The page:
Doing something nice for the planet can make you feel good. Simultaneously doing something nice for your wallet can make you feel even better.save energy at home and on the road, but many of the incentives are set to expire, and it's uncertain whether Congress will extend them.
So if you're in a position to upgrade your house or your wheels, consider taking action soon.
The tax breaks include:
Energy efficiency at homeThe nonbusiness energy property credit looks pretty simple at first glance: You get a credit equal to 30% of the cost of buying certain energy-efficient products, up to a lifetime cap of $1,500. (The cap means that if you took advantage of the tax break last year and got the maximum credit, you can't get any more benefit this year. If, however, you got a tax credit of $1,000 last year, you can still qualify for $500 this year.) To get that crecit, your project(s) must be completed by the time the credit expires Dec. 31, 2010; Congress extended the credit into 2011, but homeowners can only claim $500 -- and that's a lifetime tax credit, so if you've claimed the max of $500 since the end of 2005, you can't do it again.
The products that qualify include energy-saving windows, doors, insulation, metal and asphalt roofs, water heaters, biomass stoves, and heating and cooling equipment. But here's the rub: Not every product that proclaims itself "energy-saving" or "energy-efficient" will qualify.
Luscombe, who recently had his home's roof replaced with a light-reflective version, dealt with the uncertainty by getting his contractor to write a letter testifying that the work qualified for the credit.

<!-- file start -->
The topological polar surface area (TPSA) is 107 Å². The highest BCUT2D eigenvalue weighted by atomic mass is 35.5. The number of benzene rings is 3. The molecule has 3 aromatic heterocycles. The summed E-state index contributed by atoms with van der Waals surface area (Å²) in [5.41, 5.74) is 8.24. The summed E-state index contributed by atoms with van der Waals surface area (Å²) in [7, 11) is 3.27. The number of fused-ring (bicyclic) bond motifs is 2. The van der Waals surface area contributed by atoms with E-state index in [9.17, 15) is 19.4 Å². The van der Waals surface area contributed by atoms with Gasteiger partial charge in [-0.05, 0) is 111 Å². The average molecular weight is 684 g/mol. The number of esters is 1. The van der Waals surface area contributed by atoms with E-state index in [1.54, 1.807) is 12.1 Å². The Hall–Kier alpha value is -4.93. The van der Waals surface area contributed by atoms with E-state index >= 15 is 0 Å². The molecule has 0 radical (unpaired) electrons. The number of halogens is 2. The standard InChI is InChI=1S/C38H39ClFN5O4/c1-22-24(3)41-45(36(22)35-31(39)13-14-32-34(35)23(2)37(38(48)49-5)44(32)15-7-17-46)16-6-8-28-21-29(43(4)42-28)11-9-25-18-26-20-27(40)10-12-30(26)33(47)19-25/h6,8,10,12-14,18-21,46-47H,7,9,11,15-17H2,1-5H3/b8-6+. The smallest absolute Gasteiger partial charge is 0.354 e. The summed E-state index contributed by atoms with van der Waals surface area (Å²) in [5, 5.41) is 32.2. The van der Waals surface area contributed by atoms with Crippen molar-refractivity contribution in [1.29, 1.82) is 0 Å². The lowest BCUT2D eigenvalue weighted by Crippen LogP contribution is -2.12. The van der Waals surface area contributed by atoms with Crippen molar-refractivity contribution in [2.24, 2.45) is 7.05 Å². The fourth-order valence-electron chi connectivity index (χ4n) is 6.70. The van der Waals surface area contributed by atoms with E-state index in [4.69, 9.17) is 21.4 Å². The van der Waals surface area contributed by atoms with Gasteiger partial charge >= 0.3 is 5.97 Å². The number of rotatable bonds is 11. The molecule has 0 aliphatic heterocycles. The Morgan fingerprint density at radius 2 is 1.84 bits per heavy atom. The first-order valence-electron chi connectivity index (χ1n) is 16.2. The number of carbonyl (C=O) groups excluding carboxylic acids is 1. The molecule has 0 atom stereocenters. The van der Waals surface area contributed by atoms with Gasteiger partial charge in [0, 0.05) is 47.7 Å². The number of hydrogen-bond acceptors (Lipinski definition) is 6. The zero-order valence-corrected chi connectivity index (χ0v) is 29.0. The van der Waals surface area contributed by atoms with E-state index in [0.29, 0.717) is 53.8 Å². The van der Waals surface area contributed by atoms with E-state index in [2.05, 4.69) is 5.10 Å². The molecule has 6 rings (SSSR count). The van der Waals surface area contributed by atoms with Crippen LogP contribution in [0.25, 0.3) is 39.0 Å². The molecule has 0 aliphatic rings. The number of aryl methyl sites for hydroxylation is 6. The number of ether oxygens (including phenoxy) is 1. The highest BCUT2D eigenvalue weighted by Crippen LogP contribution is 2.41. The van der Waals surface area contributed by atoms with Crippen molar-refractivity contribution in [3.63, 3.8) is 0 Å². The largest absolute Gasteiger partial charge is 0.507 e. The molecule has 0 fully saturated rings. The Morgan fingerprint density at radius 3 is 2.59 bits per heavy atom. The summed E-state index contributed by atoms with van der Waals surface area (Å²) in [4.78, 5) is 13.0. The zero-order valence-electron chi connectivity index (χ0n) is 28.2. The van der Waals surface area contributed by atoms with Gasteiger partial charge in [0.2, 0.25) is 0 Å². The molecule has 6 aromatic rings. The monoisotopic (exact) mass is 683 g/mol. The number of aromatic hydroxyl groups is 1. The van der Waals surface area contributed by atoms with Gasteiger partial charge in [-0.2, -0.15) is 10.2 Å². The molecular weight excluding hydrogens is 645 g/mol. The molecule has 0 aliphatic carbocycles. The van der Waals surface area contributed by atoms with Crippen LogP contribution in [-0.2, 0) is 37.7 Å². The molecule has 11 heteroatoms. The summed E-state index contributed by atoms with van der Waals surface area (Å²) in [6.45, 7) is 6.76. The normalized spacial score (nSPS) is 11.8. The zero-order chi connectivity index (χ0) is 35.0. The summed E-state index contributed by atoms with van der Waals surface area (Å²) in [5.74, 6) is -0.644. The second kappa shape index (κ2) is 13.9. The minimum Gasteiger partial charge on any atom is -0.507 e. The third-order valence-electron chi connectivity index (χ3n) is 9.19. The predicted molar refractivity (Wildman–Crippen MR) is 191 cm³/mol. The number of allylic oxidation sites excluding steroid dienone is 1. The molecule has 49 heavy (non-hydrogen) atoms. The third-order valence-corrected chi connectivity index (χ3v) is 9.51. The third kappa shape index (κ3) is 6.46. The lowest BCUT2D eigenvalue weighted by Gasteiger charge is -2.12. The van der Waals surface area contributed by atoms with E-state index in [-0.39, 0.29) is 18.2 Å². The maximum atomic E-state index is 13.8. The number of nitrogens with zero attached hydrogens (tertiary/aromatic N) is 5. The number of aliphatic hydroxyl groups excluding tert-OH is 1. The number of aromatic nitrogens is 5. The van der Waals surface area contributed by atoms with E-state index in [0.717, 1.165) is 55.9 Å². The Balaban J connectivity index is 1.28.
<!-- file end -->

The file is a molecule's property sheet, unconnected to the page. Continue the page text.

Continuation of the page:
Another hiccup is that the cost of installation isn't always covered by the tax break. You can include installation costs for new heating and air-conditioning systems when figuring your credit, for example, but you can't include a professional installer's costs if you're putting in insulation.
Do-it-yourselfers should carefully review Energy Star's website for details on what qualifies for a break and what doesn't. Whether you hire help or not, you should ask for the manufacturer's certification statement that verifies the product qualifies for the tax credit.
To claim the credit, you'll need to submit Internal Revenue Service Form 5695 (.pdf) with the tax return that's due next April 15. Save all related receipts, the manufacturer's certification statement and any contractor certifications, in case you get audited.
You can get a different credit for installing solar energy systems, wind turbines, geothermal heat pumps and residential fuel-cell and microturbine systems. Known as the residential energy efficient property credit, the break equals 30% of the qualified costs with no cap. But you don't need to rush to claim it; the credit isn't set to expire until Dec. 31, 2016. The instructions with Form 5695 provide details.
In addition, your state may offer rebates for buying energy-efficient appliances. Many of these programs have ended, but not all.